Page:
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In some papers and books you see that author uses §1.3 instead of section 1.3. How § sign can be added before section (or part, chapter, ...) number automatically? Please mention any useful tip about this style.

see also: Fancy cross-referencing

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3 Answers

up vote 15 down vote accepted

You could use the cleveref package and redefine \crefname{section}:






Some text.


As explained in \cref{sec:foo}~\dots


enter image description here

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+1 you can avoid inputenc by using \S –  cmhughes Jun 15 '12 at 3:59
@lockstep Little late to the party here, but can the space after § be removed? –  jstephenson Feb 22 '13 at 17:12
@jstephenson Use \crefformat{section}{§#2#1#3}. –  lockstep Feb 24 '13 at 11:42
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hyperref provides \autoref{<label>} that checks the counter used in the reference and sets a label with a prepended \<counter>autorefname. Here's a small example:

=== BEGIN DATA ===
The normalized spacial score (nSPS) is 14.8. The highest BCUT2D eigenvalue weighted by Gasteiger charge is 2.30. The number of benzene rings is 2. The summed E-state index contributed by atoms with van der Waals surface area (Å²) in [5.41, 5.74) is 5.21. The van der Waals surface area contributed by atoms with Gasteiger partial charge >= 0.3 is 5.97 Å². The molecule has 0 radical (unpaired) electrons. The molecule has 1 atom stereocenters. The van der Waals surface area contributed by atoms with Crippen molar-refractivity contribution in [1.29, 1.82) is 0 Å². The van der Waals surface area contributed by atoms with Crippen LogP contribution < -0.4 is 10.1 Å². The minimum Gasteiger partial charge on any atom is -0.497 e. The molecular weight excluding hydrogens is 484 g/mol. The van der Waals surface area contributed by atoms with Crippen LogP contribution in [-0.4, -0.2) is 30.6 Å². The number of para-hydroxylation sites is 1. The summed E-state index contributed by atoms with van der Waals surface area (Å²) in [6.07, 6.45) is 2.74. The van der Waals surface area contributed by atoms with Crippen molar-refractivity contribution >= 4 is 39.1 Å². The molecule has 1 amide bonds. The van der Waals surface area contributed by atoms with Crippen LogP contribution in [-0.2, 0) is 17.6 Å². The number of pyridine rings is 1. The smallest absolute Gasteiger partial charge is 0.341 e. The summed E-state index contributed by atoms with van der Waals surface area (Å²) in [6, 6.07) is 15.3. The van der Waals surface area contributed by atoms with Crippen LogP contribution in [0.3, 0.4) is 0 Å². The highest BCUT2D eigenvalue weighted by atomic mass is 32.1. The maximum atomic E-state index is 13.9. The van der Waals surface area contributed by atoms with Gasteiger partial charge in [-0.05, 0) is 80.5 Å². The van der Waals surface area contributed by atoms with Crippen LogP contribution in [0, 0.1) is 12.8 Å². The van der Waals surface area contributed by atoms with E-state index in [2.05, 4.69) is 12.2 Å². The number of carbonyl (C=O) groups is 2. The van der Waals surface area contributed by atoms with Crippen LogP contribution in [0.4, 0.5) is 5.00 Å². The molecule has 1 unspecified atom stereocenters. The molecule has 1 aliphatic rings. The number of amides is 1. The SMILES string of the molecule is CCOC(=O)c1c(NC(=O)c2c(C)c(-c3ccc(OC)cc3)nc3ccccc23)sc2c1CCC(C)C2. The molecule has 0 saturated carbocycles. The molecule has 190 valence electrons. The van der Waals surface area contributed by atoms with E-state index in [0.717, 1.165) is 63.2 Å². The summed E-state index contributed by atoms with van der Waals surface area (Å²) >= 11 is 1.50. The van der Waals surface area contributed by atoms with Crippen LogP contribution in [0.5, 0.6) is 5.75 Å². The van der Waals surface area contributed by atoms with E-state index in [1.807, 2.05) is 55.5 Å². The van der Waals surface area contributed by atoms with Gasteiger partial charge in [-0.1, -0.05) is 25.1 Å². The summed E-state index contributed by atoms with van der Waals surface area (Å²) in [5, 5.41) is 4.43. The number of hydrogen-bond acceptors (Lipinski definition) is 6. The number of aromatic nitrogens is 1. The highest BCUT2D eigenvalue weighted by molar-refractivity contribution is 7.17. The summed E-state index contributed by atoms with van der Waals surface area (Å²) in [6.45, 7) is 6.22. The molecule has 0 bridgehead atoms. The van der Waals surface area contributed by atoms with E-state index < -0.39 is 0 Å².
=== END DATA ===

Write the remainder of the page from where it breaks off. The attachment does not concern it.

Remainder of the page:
enter image description here

\usepackage{hyperref}% http://ctan.org/pkg/hyperref
\section{A section}
\section{Another section}\label{another-section}
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What I have done is the past is also redefined \subsectionautorefname and \subsubsectionautorefname to be the same as \sectionautorefname so that you can get "See § 2.1" or "See § 3.2.1". If one also uses autopageref, one can also redefine \pageautorefname to "p." to get "See § 3.2 on p. 4" –  ArTourter Jun 14 '12 at 18:39
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Often forgotten is the macro \p@<counter>. If LaTeX generates a reference value, this is not just \the<counter> but \p@<counter>\the<counter>. If a new counter is defined, \p@<counter> is defined empty. But it can be redefined to add a prefix, for example. Thus there is no need for additional packages.




\section{Hello World}
\subsection{Subsection A}
\subsection{Subsection B}
\subsection{Subsection C}

See \ref{sec:C} inside \ref{sec:hello}.
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Should that be \renewcommand*{\p@subsection}{\S\S\,} instead? –  J. C. Salomon Aug 7 '12 at 5:03
The double form of the section sign is used, if it refers to the plural form. –  Heiko Oberdiek Aug 7 '12 at 6:43
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